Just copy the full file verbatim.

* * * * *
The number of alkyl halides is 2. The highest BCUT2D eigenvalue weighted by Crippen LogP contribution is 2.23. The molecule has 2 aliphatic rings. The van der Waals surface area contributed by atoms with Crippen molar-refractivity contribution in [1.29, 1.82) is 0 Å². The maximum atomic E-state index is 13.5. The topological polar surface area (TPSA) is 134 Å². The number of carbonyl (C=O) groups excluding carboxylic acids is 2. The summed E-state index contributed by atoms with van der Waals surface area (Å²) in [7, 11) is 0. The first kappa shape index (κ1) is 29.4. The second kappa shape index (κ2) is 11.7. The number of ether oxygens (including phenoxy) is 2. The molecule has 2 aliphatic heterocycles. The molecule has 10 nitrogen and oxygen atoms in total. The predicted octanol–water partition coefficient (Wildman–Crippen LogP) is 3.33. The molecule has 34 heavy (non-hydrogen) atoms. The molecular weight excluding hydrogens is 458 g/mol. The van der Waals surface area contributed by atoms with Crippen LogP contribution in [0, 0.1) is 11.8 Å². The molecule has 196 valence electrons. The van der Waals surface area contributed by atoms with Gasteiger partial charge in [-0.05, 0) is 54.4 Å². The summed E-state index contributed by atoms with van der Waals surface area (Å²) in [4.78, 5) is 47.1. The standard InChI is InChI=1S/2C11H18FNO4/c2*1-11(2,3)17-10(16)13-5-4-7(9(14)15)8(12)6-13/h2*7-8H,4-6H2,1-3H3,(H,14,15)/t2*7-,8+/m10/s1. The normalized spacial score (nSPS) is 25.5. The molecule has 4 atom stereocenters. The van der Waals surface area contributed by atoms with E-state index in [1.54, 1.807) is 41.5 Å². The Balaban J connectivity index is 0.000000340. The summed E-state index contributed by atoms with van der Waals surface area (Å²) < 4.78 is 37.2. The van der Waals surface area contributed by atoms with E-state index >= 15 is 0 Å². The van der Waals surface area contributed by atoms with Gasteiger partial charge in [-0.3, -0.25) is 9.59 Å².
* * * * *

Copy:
The number of alkyl halides is 2. The highest BCUT2D eigenvalue weighted by Crippen LogP contribution is 2.23. The molecule has 2 aliphatic rings. The van der Waals surface area contributed by atoms with Crippen molar-refractivity contribution in [1.29, 1.82) is 0 Å². The maximum atomic E-state index is 13.5. The topological polar surface area (TPSA) is 134 Å². The number of carbonyl (C=O) groups excluding carboxylic acids is 2. The summed E-state index contributed by atoms with van der Waals surface area (Å²) in [7, 11) is 0. The first kappa shape index (κ1) is 29.4. The second kappa shape index (κ2) is 11.7. The number of ether oxygens (including phenoxy) is 2. The molecule has 2 aliphatic heterocycles. The molecule has 10 nitrogen and oxygen atoms in total. The predicted octanol–water partition coefficient (Wildman–Crippen LogP) is 3.33. The molecule has 34 heavy (non-hydrogen) atoms. The molecular weight excluding hydrogens is 458 g/mol. The van der Waals surface area contributed by atoms with Crippen LogP contribution in [0, 0.1) is 11.8 Å². The molecule has 196 valence electrons. The van der Waals surface area contributed by atoms with Gasteiger partial charge in [-0.05, 0) is 54.4 Å². The summed E-state index contributed by atoms with van der Waals surface area (Å²) in [4.78, 5) is 47.1. The standard InChI is InChI=1S/2C11H18FNO4/c2*1-11(2,3)17-10(16)13-5-4-7(9(14)15)8(12)6-13/h2*7-8H,4-6H2,1-3H3,(H,14,15)/t2*7-,8+/m10/s1. The normalized spacial score (nSPS) is 25.5. The molecule has 4 atom stereocenters. The van der Waals surface area contributed by atoms with E-state index in [1.54, 1.807) is 41.5 Å². The Balaban J connectivity index is 0.000000340. The summed E-state index contributed by atoms with van der Waals surface area (Å²) < 4.78 is 37.2. The van der Waals surface area contributed by atoms with E-state index >= 15 is 0 Å². The van der Waals surface area contributed by atoms with Gasteiger partial charge in [-0.3, -0.25) is 9.59 Å².